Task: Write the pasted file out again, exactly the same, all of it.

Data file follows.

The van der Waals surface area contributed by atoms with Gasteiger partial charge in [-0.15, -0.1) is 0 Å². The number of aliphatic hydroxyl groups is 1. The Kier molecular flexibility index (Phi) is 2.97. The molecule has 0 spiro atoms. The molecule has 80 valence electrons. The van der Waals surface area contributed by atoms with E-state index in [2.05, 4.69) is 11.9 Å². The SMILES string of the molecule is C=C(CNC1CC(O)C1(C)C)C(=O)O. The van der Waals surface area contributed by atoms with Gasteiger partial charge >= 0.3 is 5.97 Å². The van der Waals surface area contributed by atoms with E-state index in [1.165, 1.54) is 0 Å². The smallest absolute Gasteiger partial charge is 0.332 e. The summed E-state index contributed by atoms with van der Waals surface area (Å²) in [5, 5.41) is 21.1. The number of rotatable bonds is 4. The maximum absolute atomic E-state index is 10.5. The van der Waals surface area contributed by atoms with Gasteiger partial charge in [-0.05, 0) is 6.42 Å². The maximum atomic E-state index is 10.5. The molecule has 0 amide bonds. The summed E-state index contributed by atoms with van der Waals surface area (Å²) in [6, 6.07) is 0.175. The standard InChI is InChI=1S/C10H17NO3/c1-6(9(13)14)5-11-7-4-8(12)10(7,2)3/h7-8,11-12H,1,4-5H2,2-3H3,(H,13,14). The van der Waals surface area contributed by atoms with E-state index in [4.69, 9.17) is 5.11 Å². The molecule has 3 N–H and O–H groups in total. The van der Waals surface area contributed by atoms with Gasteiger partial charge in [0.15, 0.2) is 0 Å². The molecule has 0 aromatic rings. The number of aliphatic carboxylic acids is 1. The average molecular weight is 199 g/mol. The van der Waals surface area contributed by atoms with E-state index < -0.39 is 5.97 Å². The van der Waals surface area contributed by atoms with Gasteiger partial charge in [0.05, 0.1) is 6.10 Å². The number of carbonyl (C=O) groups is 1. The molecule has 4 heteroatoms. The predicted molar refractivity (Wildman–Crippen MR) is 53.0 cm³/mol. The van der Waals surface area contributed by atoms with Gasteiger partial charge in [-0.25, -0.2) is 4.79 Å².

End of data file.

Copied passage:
The van der Waals surface area contributed by atoms with Gasteiger partial charge in [-0.15, -0.1) is 0 Å². The number of aliphatic hydroxyl groups is 1. The Kier molecular flexibility index (Phi) is 2.97. The molecule has 0 spiro atoms. The molecule has 80 valence electrons. The van der Waals surface area contributed by atoms with E-state index in [2.05, 4.69) is 11.9 Å². The SMILES string of the molecule is C=C(CNC1CC(O)C1(C)C)C(=O)O. The van der Waals surface area contributed by atoms with Gasteiger partial charge >= 0.3 is 5.97 Å². The van der Waals surface area contributed by atoms with E-state index in [1.165, 1.54) is 0 Å². The smallest absolute Gasteiger partial charge is 0.332 e. The summed E-state index contributed by atoms with van der Waals surface area (Å²) in [5, 5.41) is 21.1. The number of rotatable bonds is 4. The maximum absolute atomic E-state index is 10.5. The van der Waals surface area contributed by atoms with Gasteiger partial charge in [-0.05, 0) is 6.42 Å². The maximum atomic E-state index is 10.5. The molecule has 0 amide bonds. The summed E-state index contributed by atoms with van der Waals surface area (Å²) in [6, 6.07) is 0.175. The standard InChI is InChI=1S/C10H17NO3/c1-6(9(13)14)5-11-7-4-8(12)10(7,2)3/h7-8,11-12H,1,4-5H2,2-3H3,(H,13,14). The van der Waals surface area contributed by atoms with E-state index in [4.69, 9.17) is 5.11 Å². The molecule has 3 N–H and O–H groups in total. The van der Waals surface area contributed by atoms with Gasteiger partial charge in [0.15, 0.2) is 0 Å². The molecule has 0 aromatic rings. The number of aliphatic carboxylic acids is 1. The average molecular weight is 199 g/mol. The van der Waals surface area contributed by atoms with E-state index < -0.39 is 5.97 Å². The van der Waals surface area contributed by atoms with Gasteiger partial charge in [0.05, 0.1) is 6.10 Å². The number of carbonyl (C=O) groups is 1. The molecule has 4 heteroatoms. The predicted molar refractivity (Wildman–Crippen MR) is 53.0 cm³/mol. The van der Waals surface area contributed by atoms with Gasteiger partial charge in [-0.25, -0.2) is 4.79 Å².